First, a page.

Lot 6
  • 6


30,000 - 40,000 EUR
bidding is closed


  • Haut. 31 cm, larg. 22 cm ; height 12¼in., width 8⅔in.
the cover with berried laurel leaves, the body with an upper pierced frieze, the sides with two satyr heads issuing laurel leaf garlands, the tapered foot on a square gilt bronze base above a bleu turquin marble square base; (one cover broken, losses)


 - S. Eriksen, The James A. de Rothschild Collection at Waddesdon Manor, Sèvres Porcelain, London, 1968, p. 232
- S. Eriksen, Early neo-classicism in France, London, 1974, p. 362 and pl. 238
- P. Verlet, The James A. de Rothschild collection at Waddesdon Manor. Sèvres porcelain, Fribourg, 1968, p. 236, n° 81
- P. Verlet, Les bronzes dorés français du XVIIe siècle, Paris, 1987, pp. 72-73
La Folie d'Artois, exh. cat., Paris, 1988, p. 196

Catalogue Note

During the 18th century, various manufactories and decorative art dealers discerned and followed the evolutions in style, often in response to the demands of collectors. In reaction to the imaginative asymmetrical mounts of the Rococo style, the return to Classicism, initially with the Greek Revival, is seen on gilt bronze mounts applied to objects after 1760. The gilt bronze mounts adorning this pair of pots-pourri vases is attributed to the decorative art dealer Jean Dulac. Born into a family of decorative art dealers, he worked as a merchant in gloves and perfume before 1740. On 16 May, 1753, he became a marchand privilégié du Roi (privileged dealer to the King). Established at Rue Saint-Honoré, he specialised in the retail of Sèvres porcelain (fig. 2) and he is renowned for delivering bell-shaped vases to important clients, including a pair of vases to the King of Poland, which remain at Lazienski Palace (cf. P. Verlet, Les bronzes dorés français du XVIIIe siècle, Paris, 1987, pp. 72-73).

A design showing a similar vase from the Esmerian bequest, with a provenance of the Saxony-Teschen Collection, is in the Metropolitan Museum of Art in New York (fig. 1).

This model is traditionally found on porcelain from the Sèvres factory, which in around 1763 supplied vases inspired by the Far East, without mounts, to decorative art dealers like Dulac, Grouel or Poirier. They in turn would order the gilt bronze mounts from bronze artists with whom they regularly collaborated. Whilst these vases do not usually bear the Sèvres mark, between 1758 and 1776, the name Dulac appears many times in the ledgers of the Sèvres manufactory, the timeframe when he acquired a very large number of green, blue or aubergine colored porcelain vases. An almost identical pair to our simulated black porcelain vases was sold in Paris, Picard, 29 November 1992, lot 55 (fig. 6).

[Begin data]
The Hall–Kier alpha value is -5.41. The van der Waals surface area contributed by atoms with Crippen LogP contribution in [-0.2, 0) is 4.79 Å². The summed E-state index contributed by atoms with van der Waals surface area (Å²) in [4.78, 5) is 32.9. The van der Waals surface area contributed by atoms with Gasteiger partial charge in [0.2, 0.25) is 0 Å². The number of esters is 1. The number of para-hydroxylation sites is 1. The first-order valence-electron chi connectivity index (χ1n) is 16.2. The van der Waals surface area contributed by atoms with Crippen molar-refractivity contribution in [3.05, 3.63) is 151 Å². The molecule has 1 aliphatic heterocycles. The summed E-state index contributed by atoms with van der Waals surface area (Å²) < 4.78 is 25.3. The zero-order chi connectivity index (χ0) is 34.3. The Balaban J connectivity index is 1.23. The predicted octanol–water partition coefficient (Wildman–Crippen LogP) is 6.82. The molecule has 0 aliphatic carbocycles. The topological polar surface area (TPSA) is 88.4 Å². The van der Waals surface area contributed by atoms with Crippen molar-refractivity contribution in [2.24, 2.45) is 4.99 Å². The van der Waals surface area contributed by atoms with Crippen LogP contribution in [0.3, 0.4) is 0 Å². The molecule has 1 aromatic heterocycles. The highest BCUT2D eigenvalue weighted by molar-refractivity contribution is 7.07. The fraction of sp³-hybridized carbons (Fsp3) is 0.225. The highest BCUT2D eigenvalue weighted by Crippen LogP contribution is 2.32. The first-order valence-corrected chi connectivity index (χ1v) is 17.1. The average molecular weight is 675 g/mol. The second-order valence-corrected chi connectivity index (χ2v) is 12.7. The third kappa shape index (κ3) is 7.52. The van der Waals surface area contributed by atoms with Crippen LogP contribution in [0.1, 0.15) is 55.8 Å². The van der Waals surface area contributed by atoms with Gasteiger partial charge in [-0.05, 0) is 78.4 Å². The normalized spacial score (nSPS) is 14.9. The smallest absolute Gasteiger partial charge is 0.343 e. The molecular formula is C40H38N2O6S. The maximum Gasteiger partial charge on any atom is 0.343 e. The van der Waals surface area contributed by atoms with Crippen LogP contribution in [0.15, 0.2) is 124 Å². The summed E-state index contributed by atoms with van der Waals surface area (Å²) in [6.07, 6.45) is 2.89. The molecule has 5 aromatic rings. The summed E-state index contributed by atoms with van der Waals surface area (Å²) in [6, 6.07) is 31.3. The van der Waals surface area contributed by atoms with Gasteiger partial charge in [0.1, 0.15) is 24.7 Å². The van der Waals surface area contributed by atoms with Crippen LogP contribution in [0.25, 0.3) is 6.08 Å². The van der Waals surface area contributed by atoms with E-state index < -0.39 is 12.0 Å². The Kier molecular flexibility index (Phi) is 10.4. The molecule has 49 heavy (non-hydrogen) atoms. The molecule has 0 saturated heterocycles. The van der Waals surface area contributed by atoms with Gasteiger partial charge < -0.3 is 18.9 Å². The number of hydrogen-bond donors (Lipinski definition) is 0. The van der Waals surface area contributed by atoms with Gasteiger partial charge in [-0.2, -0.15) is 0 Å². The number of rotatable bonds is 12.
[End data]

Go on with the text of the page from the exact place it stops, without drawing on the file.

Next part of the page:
These vases, decorated with bearded satyr masks, laurel leaf garlands, beads, ribbons and a piastre frieze, are very close to a pair in the Rothschild Collection at Waddesdon Manor, Buckinghamshire (ill. in S. Eriksen, Early neo-classicism in France, London, p. 362, pl. 238), with slight differences to the laurel leaf garlands suspended from the satyr heads and plinth, and the Greek fretwork motifs. The mounts on our vases are also similar to a green vase from the former collection of Baron A. de Gunzburg (Sotheby's, Paris, 14 September 2017, lot 85, cf. fig. 3). There are also several other similar vases which sold: Christie's New York, 21 October 1997, lot 277; Sotheby’s 9 and 11 May 2000 lot 48, from the Sir John Gooch Collection at Benacre Hall, Suffolk, or the pair from the Lily and Edmond Safra Collection, Sotheby's, New York, 18 October 2011, lot 973. Another, in blue porcelain, is at The Vyne in Hampshire. It was acquired in Paris from Dulace by Horace Walpole between 1765-1766, for his friend John Chute. In his travelogue, A diary of my journey to Paris, 1765, the author describes with humor “that extravagant and expensive shop”, from where items were sought after by many members of the French, English and Russian aristocracy. A blue vase, with comparable mounts, was presented for sale at Artcurial, Paris, 15 December 2010, lot 35 and may correspond to the one formerly with Galerie Michel Meyer, illustrated in La Folie d'Artois, Paris, 1988, p. 196 (fig. 4). In their catalogue of 2000, this same gallery presented a pair of similar vases in coral-red lacquer, formerly from the Pierre Lebaudy Collection (fig 5).